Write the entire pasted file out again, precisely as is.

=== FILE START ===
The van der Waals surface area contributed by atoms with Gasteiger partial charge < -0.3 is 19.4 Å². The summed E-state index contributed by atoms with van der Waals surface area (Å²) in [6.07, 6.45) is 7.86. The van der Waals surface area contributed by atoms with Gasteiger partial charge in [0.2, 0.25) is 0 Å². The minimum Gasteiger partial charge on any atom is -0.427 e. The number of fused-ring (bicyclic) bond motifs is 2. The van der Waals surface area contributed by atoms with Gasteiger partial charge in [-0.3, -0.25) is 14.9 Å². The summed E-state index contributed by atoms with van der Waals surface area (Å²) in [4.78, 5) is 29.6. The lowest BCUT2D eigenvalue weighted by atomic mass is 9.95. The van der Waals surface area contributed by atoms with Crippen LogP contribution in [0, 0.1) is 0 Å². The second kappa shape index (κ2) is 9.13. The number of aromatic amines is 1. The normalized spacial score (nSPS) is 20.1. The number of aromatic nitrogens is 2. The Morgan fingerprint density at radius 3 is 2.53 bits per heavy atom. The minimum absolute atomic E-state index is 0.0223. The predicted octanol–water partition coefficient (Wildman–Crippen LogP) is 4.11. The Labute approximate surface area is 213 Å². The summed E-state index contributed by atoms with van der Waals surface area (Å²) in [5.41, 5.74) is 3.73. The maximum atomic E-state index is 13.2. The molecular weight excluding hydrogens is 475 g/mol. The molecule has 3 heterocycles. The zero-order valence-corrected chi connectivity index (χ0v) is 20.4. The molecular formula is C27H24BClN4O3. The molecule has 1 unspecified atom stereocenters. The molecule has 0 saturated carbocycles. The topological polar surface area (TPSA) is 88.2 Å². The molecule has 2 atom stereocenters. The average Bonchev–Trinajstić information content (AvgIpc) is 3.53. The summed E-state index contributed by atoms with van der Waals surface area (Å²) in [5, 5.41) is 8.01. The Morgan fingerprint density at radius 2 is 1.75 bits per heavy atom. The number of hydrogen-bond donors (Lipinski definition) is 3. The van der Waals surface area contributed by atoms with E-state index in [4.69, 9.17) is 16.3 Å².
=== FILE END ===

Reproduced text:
The van der Waals surface area contributed by atoms with Gasteiger partial charge < -0.3 is 19.4 Å². The summed E-state index contributed by atoms with van der Waals surface area (Å²) in [6.07, 6.45) is 7.86. The van der Waals surface area contributed by atoms with Gasteiger partial charge in [0.2, 0.25) is 0 Å². The minimum Gasteiger partial charge on any atom is -0.427 e. The number of fused-ring (bicyclic) bond motifs is 2. The van der Waals surface area contributed by atoms with Gasteiger partial charge in [-0.3, -0.25) is 14.9 Å². The summed E-state index contributed by atoms with van der Waals surface area (Å²) in [4.78, 5) is 29.6. The lowest BCUT2D eigenvalue weighted by atomic mass is 9.95. The van der Waals surface area contributed by atoms with Crippen LogP contribution in [0, 0.1) is 0 Å². The second kappa shape index (κ2) is 9.13. The number of aromatic amines is 1. The normalized spacial score (nSPS) is 20.1. The number of aromatic nitrogens is 2. The Morgan fingerprint density at radius 3 is 2.53 bits per heavy atom. The minimum absolute atomic E-state index is 0.0223. The predicted octanol–water partition coefficient (Wildman–Crippen LogP) is 4.11. The Labute approximate surface area is 213 Å². The summed E-state index contributed by atoms with van der Waals surface area (Å²) in [5.41, 5.74) is 3.73. The maximum atomic E-state index is 13.2. The molecular weight excluding hydrogens is 475 g/mol. The molecule has 3 heterocycles. The zero-order valence-corrected chi connectivity index (χ0v) is 20.4. The molecular formula is C27H24BClN4O3. The molecule has 1 unspecified atom stereocenters. The molecule has 0 saturated carbocycles. The topological polar surface area (TPSA) is 88.2 Å². The molecule has 2 atom stereocenters. The average Bonchev–Trinajstić information content (AvgIpc) is 3.53. The summed E-state index contributed by atoms with van der Waals surface area (Å²) in [5, 5.41) is 8.01. The Morgan fingerprint density at radius 2 is 1.75 bits per heavy atom. The number of hydrogen-bond donors (Lipinski definition) is 3. The van der Waals surface area contributed by atoms with E-state index in [4.69, 9.17) is 16.3 Å².